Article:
#WriteOnSarah: Suicide Prevention and #BeThe1To
This month, the entire country is focused on suicide prevention. But as the theme “Be The One To” (#BeThe1To) indicates, this is about one person at a time making a difference in someone’s life.
What I love so much about this campaign is that it asks us to relate to one another with open eyes and compassionate hearts. If we can use social media to reinforce that type of interpersonal connection, then we’ll heal a lot of pain and isolation.
And maybe save a life.
It’s also significant that this awareness occurs just as we head into autumn and move into a new season, school year, succession of holidays, and final months of 2016. It’s a time full of heightened expectations and the very real emotional pain that often follows.
The National Suicide Prevention Lifeline, known as Lifeline, is helping us all “be the one to” reach out. Their campaign, part of the larger outreach by the Mental Health Association of New York City, offers five key points.
When I interviewed Project Director, Dr. John Draper, on Tuesday to ask him about the campaign, it was clear to me that he wants to change the conversation about this epidemic.
“There is no life to lose,” he told me. We must talk about the effective ways to prevent suicide and remind people that they have the ability to do a great amount of good. It starts by reaching out to those who may be in need of some support and asking them the very direct and honest question:
“Are you thinking of killing yourself?”
Dr. Draper puts this first step in context in the Facebook Live interview we had on Tuesday, launching an entire month of suicide prevention awareness that I hope extends into the months and years to come.
One of the most moving aspects of this interview for me was something that happened after the interview. I read the comments from people who were watching. They shared their pain, their hard work to make it through another day, and their support for one another.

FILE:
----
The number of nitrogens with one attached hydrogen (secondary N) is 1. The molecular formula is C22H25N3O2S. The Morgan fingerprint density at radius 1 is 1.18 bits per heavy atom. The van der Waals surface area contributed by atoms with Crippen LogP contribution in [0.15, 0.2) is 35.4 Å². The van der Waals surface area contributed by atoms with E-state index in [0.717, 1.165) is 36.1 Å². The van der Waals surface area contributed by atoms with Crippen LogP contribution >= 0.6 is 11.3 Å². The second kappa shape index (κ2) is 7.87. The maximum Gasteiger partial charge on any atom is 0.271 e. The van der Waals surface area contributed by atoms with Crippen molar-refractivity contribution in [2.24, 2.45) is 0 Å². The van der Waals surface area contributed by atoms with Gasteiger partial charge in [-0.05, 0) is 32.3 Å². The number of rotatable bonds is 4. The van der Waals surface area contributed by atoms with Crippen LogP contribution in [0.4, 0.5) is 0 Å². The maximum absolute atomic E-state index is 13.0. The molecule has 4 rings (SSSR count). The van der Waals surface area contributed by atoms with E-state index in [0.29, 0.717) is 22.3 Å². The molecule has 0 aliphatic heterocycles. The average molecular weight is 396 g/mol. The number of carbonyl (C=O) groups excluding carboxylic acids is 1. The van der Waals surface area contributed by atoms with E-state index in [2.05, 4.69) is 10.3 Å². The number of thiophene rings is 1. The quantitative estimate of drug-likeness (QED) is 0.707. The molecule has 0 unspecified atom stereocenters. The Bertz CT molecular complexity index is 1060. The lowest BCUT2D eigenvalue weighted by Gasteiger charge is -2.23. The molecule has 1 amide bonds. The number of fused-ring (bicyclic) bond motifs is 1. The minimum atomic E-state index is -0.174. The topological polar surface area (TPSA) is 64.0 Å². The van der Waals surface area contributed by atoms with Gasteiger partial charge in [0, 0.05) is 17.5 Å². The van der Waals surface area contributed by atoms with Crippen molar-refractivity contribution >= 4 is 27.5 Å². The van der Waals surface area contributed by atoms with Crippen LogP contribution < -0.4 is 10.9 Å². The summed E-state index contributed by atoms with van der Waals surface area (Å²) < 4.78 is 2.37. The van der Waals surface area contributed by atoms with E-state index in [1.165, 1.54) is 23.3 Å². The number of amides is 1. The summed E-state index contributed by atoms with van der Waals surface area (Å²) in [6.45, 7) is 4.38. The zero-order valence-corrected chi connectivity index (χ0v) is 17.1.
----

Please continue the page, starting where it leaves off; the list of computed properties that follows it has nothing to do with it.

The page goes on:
Here’s a recap of the 5 steps in the #BeThe1To campaign for suicide prevention:
Don’t be afraid to ask the tough question. If someone you know is in emotional pain, ask them directly, “Are you thinking about killing yourself?”
#BeThe1To: Keep Them Safe.
If your friend is thinking about suicide, ask if they’ve also thought about how they would do it. Separate them from anything they are thinking of using to hurt themselves.
#BeThe1To: Be There.
If your friend is thinking about suicide, listen to their reasons for feeling hopeless and in pain. Listen without judgment and with compassion and empathy.
#BeThe1To: Help Them Connect.
Help your friend connect to a support system so they have others to reach out to for help: whether it’s 800-273-TALK (8255), family, friends, clergy, coaches, co-workers or therapists.
#BeThe1To: Follow Up.
Making contact with a friend in the days and weeks after a crisis can make a difference in keeping them alive. Check in with the person you care about on a regular basis.
The Lifeline, launched in 2005 by the U.S Substance Abuse and Mental Health Services Administration (SAMHSA) and the Mental Health Association of New York City, provides free and confidential emotional support to people in suicidal crisis or emotional distress 24 hours a day, 7 days a week.
Additionally, veterans, active military, and their families can be connected to a veteran suicide prevention hotline specialist through the Lifeline number.
As I’ve spoken and exchanged emails with people who face their own mental health challenges, I’ve heard a recurring theme: it’s hard to find help, and even harder to find it when you are suffering. It’s essential that we make the Lifeline for help as readily accessible as possible.
- Share the Lifeline number: 1-800-273- TALK (8255).
- Download and share the #BeThe1To Graphics and Social Media Toolkit here.
- Download and share the MY3 App.
- Learn about Facebook, Twitter, and YouTube features to report or flag suicidal or content. Click here for information on these and other social media safety teams.
Watch the Facebook Live Interview with John and me by clicking here. You’ll learn a lot in the first 5 minutes. And even more by watching the full 30. But most important, always #BeThe1To…Ask, Keep Them Safe, Be There, Help Them Connect, and Follow Up.
Please share this. It’s time to talk about suicide prevention.
Sarah Vander Schaaff is a writer, blogger and a mother of two from New Jersey, who has struggled with Obsessive-compulsive disorder for as long as she can remember. Her courageous column in the Washington Post (“Obsessive –compulsive disorder nearly ruined her life”, January 4th) received international attention for its honesty and openness. This is the first blog in a regular series for Sarah who will write about the mental health challenges we all face in day to day life.